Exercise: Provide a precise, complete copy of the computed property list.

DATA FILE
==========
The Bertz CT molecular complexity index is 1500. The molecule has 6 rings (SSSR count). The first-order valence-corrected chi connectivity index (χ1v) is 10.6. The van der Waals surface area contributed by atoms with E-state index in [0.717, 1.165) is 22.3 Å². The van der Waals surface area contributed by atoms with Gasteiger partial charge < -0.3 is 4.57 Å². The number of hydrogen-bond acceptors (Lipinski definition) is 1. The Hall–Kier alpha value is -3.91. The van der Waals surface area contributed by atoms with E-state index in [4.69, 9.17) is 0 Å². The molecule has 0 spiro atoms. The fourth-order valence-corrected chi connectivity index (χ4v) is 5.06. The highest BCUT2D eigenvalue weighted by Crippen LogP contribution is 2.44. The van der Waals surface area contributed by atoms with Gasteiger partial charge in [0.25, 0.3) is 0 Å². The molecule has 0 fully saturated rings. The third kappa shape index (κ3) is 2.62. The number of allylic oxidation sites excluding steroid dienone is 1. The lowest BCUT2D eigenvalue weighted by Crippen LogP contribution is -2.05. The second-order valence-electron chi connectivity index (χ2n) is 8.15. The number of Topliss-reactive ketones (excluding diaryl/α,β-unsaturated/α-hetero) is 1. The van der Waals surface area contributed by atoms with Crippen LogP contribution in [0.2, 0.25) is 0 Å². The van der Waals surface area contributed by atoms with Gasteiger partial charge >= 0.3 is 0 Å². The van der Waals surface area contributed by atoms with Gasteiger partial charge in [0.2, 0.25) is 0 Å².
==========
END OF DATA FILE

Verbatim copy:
The Bertz CT molecular complexity index is 1500. The molecule has 6 rings (SSSR count). The first-order valence-corrected chi connectivity index (χ1v) is 10.6. The van der Waals surface area contributed by atoms with E-state index in [0.717, 1.165) is 22.3 Å². The van der Waals surface area contributed by atoms with Gasteiger partial charge < -0.3 is 4.57 Å². The number of hydrogen-bond acceptors (Lipinski definition) is 1. The Hall–Kier alpha value is -3.91. The van der Waals surface area contributed by atoms with E-state index in [4.69, 9.17) is 0 Å². The molecule has 0 spiro atoms. The fourth-order valence-corrected chi connectivity index (χ4v) is 5.06. The highest BCUT2D eigenvalue weighted by Crippen LogP contribution is 2.44. The van der Waals surface area contributed by atoms with Gasteiger partial charge in [0.25, 0.3) is 0 Å². The molecule has 0 fully saturated rings. The third kappa shape index (κ3) is 2.62. The number of allylic oxidation sites excluding steroid dienone is 1. The lowest BCUT2D eigenvalue weighted by Crippen LogP contribution is -2.05. The second-order valence-electron chi connectivity index (χ2n) is 8.15. The number of Topliss-reactive ketones (excluding diaryl/α,β-unsaturated/α-hetero) is 1. The van der Waals surface area contributed by atoms with Crippen LogP contribution in [0.2, 0.25) is 0 Å². The van der Waals surface area contributed by atoms with Gasteiger partial charge >= 0.3 is 0 Å². The van der Waals surface area contributed by atoms with Gasteiger partial charge in [0.2, 0.25) is 0 Å².